College presidents express support for Common Core

Students enter MS88, a New York City public middle school in Brooklyn, Wednesday Aug. 7, 2013. Students and parents in New York should not be alarmed if the scores on last spring's standardized tests drop sharply, U.S. Secretary of Education Arne Duncan said Tuesday. Duncan said the math and English test results that will be released Wednesday, reflecting student performance on new, Common Core-aligned assessments, will "give a clear picture of where our students are on the trajectory toward college and career readiness." (AP Photo/Mark Lennihan)
Students enter MS88, a New York City public middle school in Brooklyn, Wednesday Aug. 7, 2013. Students and parents in New York should not be alarmed if the scores on last spring's standardized tests drop sharply, U.S. Secretary of Education Arne Duncan said Tuesday. Duncan said the math and English test results that will be released Wednesday, reflecting student performance on new, Common Core-aligned assessments, will "give a clear picture of where our students are on the trajectory toward college and career readiness." (AP Photo/Mark Lennihan)

WASHINGTON (AP/WAVY) — Higher education leaders in 33 states on Tuesday announced the formation of a coalition in support of Common Core education standards rolling out in most states.

The more than 200 college presidents and state higher education leaders say the K-12 standards represent a significant improvement over most states’ standards. They say they are needed to tackle the high rate of students needing remedial help in college, and that the higher education community has a “clear and compelling” stake in the debate.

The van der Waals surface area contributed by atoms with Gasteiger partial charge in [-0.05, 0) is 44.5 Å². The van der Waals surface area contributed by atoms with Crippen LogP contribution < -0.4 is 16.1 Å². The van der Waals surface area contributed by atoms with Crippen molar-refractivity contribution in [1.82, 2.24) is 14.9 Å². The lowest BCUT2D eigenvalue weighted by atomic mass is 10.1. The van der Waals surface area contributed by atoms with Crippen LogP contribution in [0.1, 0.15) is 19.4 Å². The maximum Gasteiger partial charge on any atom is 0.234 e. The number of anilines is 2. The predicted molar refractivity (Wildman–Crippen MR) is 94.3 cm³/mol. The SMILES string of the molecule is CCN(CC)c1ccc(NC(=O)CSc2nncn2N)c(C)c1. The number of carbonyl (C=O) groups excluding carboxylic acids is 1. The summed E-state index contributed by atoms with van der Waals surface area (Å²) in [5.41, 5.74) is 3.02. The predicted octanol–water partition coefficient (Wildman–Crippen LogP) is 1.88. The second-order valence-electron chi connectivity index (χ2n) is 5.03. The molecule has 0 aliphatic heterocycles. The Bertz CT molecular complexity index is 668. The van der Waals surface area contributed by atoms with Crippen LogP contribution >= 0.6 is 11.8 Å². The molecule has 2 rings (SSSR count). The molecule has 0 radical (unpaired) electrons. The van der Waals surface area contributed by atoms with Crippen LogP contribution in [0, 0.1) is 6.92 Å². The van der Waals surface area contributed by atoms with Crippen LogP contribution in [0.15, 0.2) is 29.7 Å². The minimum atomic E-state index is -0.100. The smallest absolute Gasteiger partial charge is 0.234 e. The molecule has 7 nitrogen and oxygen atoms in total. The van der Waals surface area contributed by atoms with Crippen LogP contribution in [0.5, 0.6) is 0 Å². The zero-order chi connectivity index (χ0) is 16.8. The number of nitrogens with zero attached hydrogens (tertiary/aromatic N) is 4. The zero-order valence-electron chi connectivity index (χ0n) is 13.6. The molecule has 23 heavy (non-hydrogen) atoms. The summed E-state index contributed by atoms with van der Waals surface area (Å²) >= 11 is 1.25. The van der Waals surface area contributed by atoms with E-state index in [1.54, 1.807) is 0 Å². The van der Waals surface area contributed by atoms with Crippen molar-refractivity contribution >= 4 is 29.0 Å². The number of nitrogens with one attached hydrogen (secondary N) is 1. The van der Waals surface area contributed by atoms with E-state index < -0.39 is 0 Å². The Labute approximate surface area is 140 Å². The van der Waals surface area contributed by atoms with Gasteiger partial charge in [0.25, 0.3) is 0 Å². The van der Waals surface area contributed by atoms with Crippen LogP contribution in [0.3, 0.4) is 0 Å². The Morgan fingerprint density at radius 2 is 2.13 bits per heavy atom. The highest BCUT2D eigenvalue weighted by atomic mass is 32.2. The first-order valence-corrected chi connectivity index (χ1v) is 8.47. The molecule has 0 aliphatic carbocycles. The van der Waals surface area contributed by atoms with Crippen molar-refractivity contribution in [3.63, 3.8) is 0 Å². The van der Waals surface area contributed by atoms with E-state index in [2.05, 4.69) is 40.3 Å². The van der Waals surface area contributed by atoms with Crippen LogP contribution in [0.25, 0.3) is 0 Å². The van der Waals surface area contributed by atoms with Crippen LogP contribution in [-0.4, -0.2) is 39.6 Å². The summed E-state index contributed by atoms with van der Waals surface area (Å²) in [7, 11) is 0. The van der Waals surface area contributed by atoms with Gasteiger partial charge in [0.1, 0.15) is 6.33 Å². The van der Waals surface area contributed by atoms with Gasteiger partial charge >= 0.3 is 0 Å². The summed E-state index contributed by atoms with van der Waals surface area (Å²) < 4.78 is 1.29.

“These standards are good for our students, our states and our country,” said Nancy Zimpher, chancellor of the State University of New York. “We must have students that are college- and career-ready in order for the United States to continue to compete and win in the 21st Century global economy.”

Zimpher, in a statement, said the formation of the coalition is a call to action and she urges all colleagues in higher education to “stand up and make their voices heard on Common Core.”

The coalition said that about half of all students going to 2-year college and 20 percent going to a 4-year institution need remedial help. Only a small number of these students later graduate.

John Morgan, chancellor of the Tennessee Board of Regents, says higher education leaders have been working to address this, but “we believe Common Core standards, with their focus on critical thinking and problem solving, can help improve student success.”

The standards spell out what math and English skills students should master at each grade. They were adopted on a state-by-state basis but have faced push-back. Governors in Indiana, South Carolina and Oklahoma have signed legislation to repeal them.

Virginia is one of only a handful of states that has not adopted the Common Core State Standards. Click here to see a map with information about the process each state and territory followed to adopt the new academic standards.

The federal government has offered incentives to states to adopt career and college ready standards such as Common Core. That has led to accusations of federal intrusion. There have also been complaints that the standards are untested and that they have not been properly implemented.

Online: http://higheredforhigherstandards.org/

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